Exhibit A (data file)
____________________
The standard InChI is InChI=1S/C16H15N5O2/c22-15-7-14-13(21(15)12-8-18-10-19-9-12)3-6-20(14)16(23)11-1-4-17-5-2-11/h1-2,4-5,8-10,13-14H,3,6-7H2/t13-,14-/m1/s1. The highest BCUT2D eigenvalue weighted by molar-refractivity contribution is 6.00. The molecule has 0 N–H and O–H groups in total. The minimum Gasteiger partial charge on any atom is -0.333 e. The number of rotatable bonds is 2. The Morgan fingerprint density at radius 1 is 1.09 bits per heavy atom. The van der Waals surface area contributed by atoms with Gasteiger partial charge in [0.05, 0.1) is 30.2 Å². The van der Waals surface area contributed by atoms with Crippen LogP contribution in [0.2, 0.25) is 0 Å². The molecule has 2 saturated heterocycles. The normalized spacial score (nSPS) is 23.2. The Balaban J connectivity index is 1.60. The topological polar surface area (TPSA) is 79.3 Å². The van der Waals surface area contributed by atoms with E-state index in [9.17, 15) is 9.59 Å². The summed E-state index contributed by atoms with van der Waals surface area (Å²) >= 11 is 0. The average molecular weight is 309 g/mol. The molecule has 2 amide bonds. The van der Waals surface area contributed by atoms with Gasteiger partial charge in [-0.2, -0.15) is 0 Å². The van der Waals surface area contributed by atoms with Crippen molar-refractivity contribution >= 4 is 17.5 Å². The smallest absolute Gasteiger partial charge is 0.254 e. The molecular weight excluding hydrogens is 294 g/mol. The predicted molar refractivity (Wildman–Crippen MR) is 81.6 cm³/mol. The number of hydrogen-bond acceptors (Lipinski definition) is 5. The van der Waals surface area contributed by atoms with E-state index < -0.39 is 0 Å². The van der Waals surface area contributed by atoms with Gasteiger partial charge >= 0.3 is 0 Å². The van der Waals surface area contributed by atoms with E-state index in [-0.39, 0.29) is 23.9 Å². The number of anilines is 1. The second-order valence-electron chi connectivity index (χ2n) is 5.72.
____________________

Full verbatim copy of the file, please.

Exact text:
The standard InChI is InChI=1S/C16H15N5O2/c22-15-7-14-13(21(15)12-8-18-10-19-9-12)3-6-20(14)16(23)11-1-4-17-5-2-11/h1-2,4-5,8-10,13-14H,3,6-7H2/t13-,14-/m1/s1. The highest BCUT2D eigenvalue weighted by molar-refractivity contribution is 6.00. The molecule has 0 N–H and O–H groups in total. The minimum Gasteiger partial charge on any atom is -0.333 e. The number of rotatable bonds is 2. The Morgan fingerprint density at radius 1 is 1.09 bits per heavy atom. The van der Waals surface area contributed by atoms with Gasteiger partial charge in [0.05, 0.1) is 30.2 Å². The van der Waals surface area contributed by atoms with Crippen LogP contribution in [0.2, 0.25) is 0 Å². The molecule has 2 saturated heterocycles. The normalized spacial score (nSPS) is 23.2. The Balaban J connectivity index is 1.60. The topological polar surface area (TPSA) is 79.3 Å². The van der Waals surface area contributed by atoms with E-state index in [9.17, 15) is 9.59 Å². The summed E-state index contributed by atoms with van der Waals surface area (Å²) >= 11 is 0. The average molecular weight is 309 g/mol. The molecule has 2 amide bonds. The van der Waals surface area contributed by atoms with Gasteiger partial charge in [-0.2, -0.15) is 0 Å². The van der Waals surface area contributed by atoms with Crippen molar-refractivity contribution >= 4 is 17.5 Å². The smallest absolute Gasteiger partial charge is 0.254 e. The molecular weight excluding hydrogens is 294 g/mol. The predicted molar refractivity (Wildman–Crippen MR) is 81.6 cm³/mol. The number of hydrogen-bond acceptors (Lipinski definition) is 5. The van der Waals surface area contributed by atoms with E-state index < -0.39 is 0 Å². The van der Waals surface area contributed by atoms with Gasteiger partial charge >= 0.3 is 0 Å². The van der Waals surface area contributed by atoms with E-state index in [-0.39, 0.29) is 23.9 Å². The number of anilines is 1. The second-order valence-electron chi connectivity index (χ2n) is 5.72.